Kevin, you’re extremely good looking. Are you single? My phone number is 212-xxx-xxxx. Also, when you winter-sow seeds, do the roots get entangled in their gallon-size milk or water containers? If so, how do you separate and transplant the seedlings?
Well, Brick, let me answer your most important questions.
The roots of winter-sown seedlings do eventually become entangled, and even root-bound. But these seedlings, which were born outdoors, are tougher than you might imagine. They are also itching to grow! No harm will come to the plants if you sever their roots at transplanting time.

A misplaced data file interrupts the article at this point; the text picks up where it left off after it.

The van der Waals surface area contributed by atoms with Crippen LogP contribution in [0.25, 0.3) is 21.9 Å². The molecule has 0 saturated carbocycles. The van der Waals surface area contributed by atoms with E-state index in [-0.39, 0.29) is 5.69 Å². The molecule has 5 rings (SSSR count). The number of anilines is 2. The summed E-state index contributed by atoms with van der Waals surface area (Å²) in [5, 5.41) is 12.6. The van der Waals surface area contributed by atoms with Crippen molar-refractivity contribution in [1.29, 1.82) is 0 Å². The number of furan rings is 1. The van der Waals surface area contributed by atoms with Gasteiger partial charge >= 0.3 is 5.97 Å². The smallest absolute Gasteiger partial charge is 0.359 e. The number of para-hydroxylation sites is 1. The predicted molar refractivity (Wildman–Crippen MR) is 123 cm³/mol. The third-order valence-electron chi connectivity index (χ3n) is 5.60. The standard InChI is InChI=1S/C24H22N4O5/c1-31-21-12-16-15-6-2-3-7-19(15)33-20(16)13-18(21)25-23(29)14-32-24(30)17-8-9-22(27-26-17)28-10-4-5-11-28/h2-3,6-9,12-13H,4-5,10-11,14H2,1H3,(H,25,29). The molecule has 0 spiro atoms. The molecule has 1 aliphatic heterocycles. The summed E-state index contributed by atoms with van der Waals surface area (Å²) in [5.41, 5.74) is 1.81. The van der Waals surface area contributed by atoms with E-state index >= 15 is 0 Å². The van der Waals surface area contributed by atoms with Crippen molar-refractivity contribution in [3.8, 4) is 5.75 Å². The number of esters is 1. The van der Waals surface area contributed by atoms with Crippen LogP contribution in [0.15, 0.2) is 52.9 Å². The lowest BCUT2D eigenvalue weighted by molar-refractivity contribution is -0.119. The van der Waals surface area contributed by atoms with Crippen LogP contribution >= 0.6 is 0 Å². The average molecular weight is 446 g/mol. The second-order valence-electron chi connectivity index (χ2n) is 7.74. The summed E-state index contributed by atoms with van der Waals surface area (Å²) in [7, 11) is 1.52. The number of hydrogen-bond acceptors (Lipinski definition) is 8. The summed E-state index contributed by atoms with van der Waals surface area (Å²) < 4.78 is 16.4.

Here are a couple of ways to separate and transplant the seedlings:
First, let’s look at some Brussels sprouts seedlings I winter-sowed one year. To remove these 5 tall youngsters from their milk jug quarters, I simply held one hand against the soil, and then inverted the jug.
Then break the young plants apart, as described earlier. And don’t worry — you will not harm the plants! Remember, these babies were not coddled indoors under “grow” lights. They were born outside, and subjected to snow, ice, sleet, and driving rain. They are tough as nails.
Then slice the seedlings lengthwise and crosswise, as if you were dealing with a pan of My Very Serious Brownies. Plant the little squares, and then thin them out as they grow.
In all my years of transplanting winter-sown seedlings, I don’t think I’ve lost a single plant. So be brutal when you separate the seedlings. They can take it.
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